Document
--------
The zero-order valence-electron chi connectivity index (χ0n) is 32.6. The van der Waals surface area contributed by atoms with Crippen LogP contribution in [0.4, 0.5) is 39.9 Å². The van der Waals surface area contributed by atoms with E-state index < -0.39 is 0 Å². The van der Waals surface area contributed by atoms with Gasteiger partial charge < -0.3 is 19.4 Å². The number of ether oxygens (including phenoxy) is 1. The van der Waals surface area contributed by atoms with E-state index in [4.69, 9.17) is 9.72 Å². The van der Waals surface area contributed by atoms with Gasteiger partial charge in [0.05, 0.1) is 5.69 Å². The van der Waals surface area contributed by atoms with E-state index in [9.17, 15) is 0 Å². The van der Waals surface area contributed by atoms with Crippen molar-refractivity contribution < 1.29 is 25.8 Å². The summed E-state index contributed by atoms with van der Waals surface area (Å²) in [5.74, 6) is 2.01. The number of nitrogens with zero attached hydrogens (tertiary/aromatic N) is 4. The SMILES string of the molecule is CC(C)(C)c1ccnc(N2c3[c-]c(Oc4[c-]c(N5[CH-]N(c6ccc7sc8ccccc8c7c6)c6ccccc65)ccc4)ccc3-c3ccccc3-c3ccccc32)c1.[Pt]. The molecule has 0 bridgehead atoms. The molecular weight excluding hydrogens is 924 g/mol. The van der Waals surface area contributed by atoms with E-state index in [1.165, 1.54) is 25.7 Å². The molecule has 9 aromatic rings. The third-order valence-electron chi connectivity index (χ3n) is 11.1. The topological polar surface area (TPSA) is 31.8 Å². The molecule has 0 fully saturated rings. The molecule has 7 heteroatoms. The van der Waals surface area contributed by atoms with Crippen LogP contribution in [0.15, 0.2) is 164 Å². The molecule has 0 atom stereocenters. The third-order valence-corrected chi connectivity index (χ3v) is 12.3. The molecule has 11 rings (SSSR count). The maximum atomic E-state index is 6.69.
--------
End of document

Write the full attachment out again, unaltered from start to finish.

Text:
The zero-order valence-electron chi connectivity index (χ0n) is 32.6. The van der Waals surface area contributed by atoms with Crippen LogP contribution in [0.4, 0.5) is 39.9 Å². The van der Waals surface area contributed by atoms with E-state index < -0.39 is 0 Å². The van der Waals surface area contributed by atoms with Gasteiger partial charge < -0.3 is 19.4 Å². The number of ether oxygens (including phenoxy) is 1. The van der Waals surface area contributed by atoms with E-state index in [4.69, 9.17) is 9.72 Å². The van der Waals surface area contributed by atoms with Gasteiger partial charge in [0.05, 0.1) is 5.69 Å². The van der Waals surface area contributed by atoms with E-state index in [9.17, 15) is 0 Å². The van der Waals surface area contributed by atoms with Crippen molar-refractivity contribution < 1.29 is 25.8 Å². The summed E-state index contributed by atoms with van der Waals surface area (Å²) in [5.74, 6) is 2.01. The number of nitrogens with zero attached hydrogens (tertiary/aromatic N) is 4. The SMILES string of the molecule is CC(C)(C)c1ccnc(N2c3[c-]c(Oc4[c-]c(N5[CH-]N(c6ccc7sc8ccccc8c7c6)c6ccccc65)ccc4)ccc3-c3ccccc3-c3ccccc32)c1.[Pt]. The molecule has 0 bridgehead atoms. The molecular weight excluding hydrogens is 924 g/mol. The van der Waals surface area contributed by atoms with E-state index in [1.165, 1.54) is 25.7 Å². The molecule has 9 aromatic rings. The third-order valence-electron chi connectivity index (χ3n) is 11.1. The topological polar surface area (TPSA) is 31.8 Å². The molecule has 0 fully saturated rings. The molecule has 7 heteroatoms. The van der Waals surface area contributed by atoms with Crippen LogP contribution in [0.15, 0.2) is 164 Å². The molecule has 0 atom stereocenters. The third-order valence-corrected chi connectivity index (χ3v) is 12.3. The molecule has 11 rings (SSSR count). The maximum atomic E-state index is 6.69.